Ibormeith IP, LLC v Mercedes-Benz USA, LLC
By Aditya Gupta – Edited by Kathleen McGuinness
Ibormeith IP, LLC v. Mercedes-Benz USA, LLC, No. 13- 1007 (Fed. Cir. October 22, 2013)
The United States Court of Appeals for the Federal Circuit affirmed a decision of the United States District Court for the District of New Jersey, which had held on summary judgment that certain means-plus-function claims of Ibormeith IP, LLC’s (“Ibormeith”) US Patent No. 6,313,749 (“the ’749 Patent”) – “Sleepiness Detection for Vehicle Driver or Machine Operator” – were invalid for indefiniteness under 35 U.S.C. § 112. Ibormeith IP, slip op. at 2.
The Federal Circuit held that the claim element “computational means” expressed a means for performing a specified function and thus was subject to the requirements of 35 U.S.C. § 112(f), which governs such means-plus-function elements. Id. at 2-3. According to the court, the ‘749 Patent failed to comply with 35 U.S.C. § 112(f) because it failed to adequately define the structure for the “computational means” limitation in the specification. Id. at 7. In so holding, the court noted that Ibormeith’s arguments regarding the breadth of its disclosure, for the purpose of infringement, must also be held against it as “binding admissions” for the purposes of a 35 USC §112(f) inquiry into claim validity. Id. at 10-11.
PatentlyO summarizes the case’s facts and holding and comments on the ramifications of the decision with respect to litigation strategy. iPFrontline briefly explains the decision and the lessons it provides for practitioners.
The ‘749 Patent described a “sleepiness monitor” that provided a vehicle driver or machine operator with an audio-visual sleepiness warning. Id. at 2-3. Ibormeith sued Mercedes-Benz USA, LLC and Daimler AG (collectively, “Defendants”) for infringement of the patent. Id. at 4. The Defendants filed a motion for summary judgment of the patent’s invalidity, arguing that the “computational means” claim limitations were indefinite. Id. at 5.
Under 35 U.S.C. § 112(f), a claim element expressed as a means for performing a specified function (a “means-plus-function” element) is construed to cover the structures, and equivalents thereof, described in the patent specification. Id. According to Federal Circuit precedent, the specification must disclose a specific structure to support a means-plus-function limitation, without which a claim is fatally indefinite under 35 U.S.C. § 112(f) for failing to particularly point out and distinctly claim the invention. Id.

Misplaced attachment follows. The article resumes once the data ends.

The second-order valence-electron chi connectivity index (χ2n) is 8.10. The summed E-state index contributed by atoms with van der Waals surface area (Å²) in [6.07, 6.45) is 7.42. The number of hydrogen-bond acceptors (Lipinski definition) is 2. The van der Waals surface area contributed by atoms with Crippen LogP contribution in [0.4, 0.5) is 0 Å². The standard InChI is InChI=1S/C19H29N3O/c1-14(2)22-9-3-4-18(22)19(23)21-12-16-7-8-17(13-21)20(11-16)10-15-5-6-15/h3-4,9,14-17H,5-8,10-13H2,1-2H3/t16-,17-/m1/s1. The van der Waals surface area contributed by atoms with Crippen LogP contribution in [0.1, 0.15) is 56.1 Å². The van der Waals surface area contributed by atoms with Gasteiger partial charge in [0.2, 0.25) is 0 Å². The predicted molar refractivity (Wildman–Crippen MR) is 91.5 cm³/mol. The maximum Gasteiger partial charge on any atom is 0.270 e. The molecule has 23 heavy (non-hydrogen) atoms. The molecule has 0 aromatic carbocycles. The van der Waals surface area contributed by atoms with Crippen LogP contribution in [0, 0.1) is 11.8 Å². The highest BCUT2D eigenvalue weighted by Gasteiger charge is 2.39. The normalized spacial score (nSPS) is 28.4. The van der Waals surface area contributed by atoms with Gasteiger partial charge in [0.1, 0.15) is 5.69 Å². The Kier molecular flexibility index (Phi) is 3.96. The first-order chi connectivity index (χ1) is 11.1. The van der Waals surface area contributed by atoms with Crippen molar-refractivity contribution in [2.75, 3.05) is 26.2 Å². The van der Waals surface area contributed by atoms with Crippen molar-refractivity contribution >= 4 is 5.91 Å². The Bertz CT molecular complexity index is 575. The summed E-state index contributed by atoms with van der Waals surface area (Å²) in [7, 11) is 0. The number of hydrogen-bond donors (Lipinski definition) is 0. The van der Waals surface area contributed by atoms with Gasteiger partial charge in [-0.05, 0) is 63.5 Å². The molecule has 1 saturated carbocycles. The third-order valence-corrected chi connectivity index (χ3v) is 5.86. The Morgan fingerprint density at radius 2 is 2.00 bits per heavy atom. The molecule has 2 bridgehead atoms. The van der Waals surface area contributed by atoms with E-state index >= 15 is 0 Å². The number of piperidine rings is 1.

The specification of the ‘749 Patent defined a set of input variables for determining the sleepiness of the driver or machine operator and a “sleep propensity algorithm,” represented as the sum of those variables. Id. at 8. Ibormeith relied on this algorithm as the structural support for the “computational means” element. Id. at 5. According to Ibormeith’s expert, the algorithm did not disclose the mere addition of the input variables but instead equally covered all ways of taking into account the listed variables, or some subset of the variables, that a skilled artisan would find appropriate. Id. at 11.
For a claim to be definite, it must be “sufficiently defined to render the bounds of the claim . . . understandable by the implementer.” Id. at 7. The court found that the sleep propensity algorithm, if interpreted as proposed by Ibormeith, was insufficient to make the bounds of the claim definite and understandable because a person skilled in the art “would need to devise his or her own method for determining driver drowsiness” based on the variables listed in the specification. Id. at 11. Further, the court held that because the description of the algorithm placed “no limitations on how values of the variables are calculated, combined, or weighted,” it was insufficient to make the bounds of the claim understandable. Id. at 12. Finally, the court noted that Ibormeith’s broad interpretation of the “computational means” element – to cover the Defendant’s allegedly infringing products – must bind it when considering the claim’s definiteness. Id. at 10-11.
This case typifies one litigation dilemma for patent plaintiffs, who must propose a claim construction that is broad enough to cover the accused product but at the same time avoid an construction broad enough to render the claim indefinite. PatentlyO suggests, with approval, that the Federal Circuit’s decision was motivated by a desire to hold parties to their litigation admissions, but it notes that this constraint still allows patentees to maintain ambiguity in their claims until litigation arises.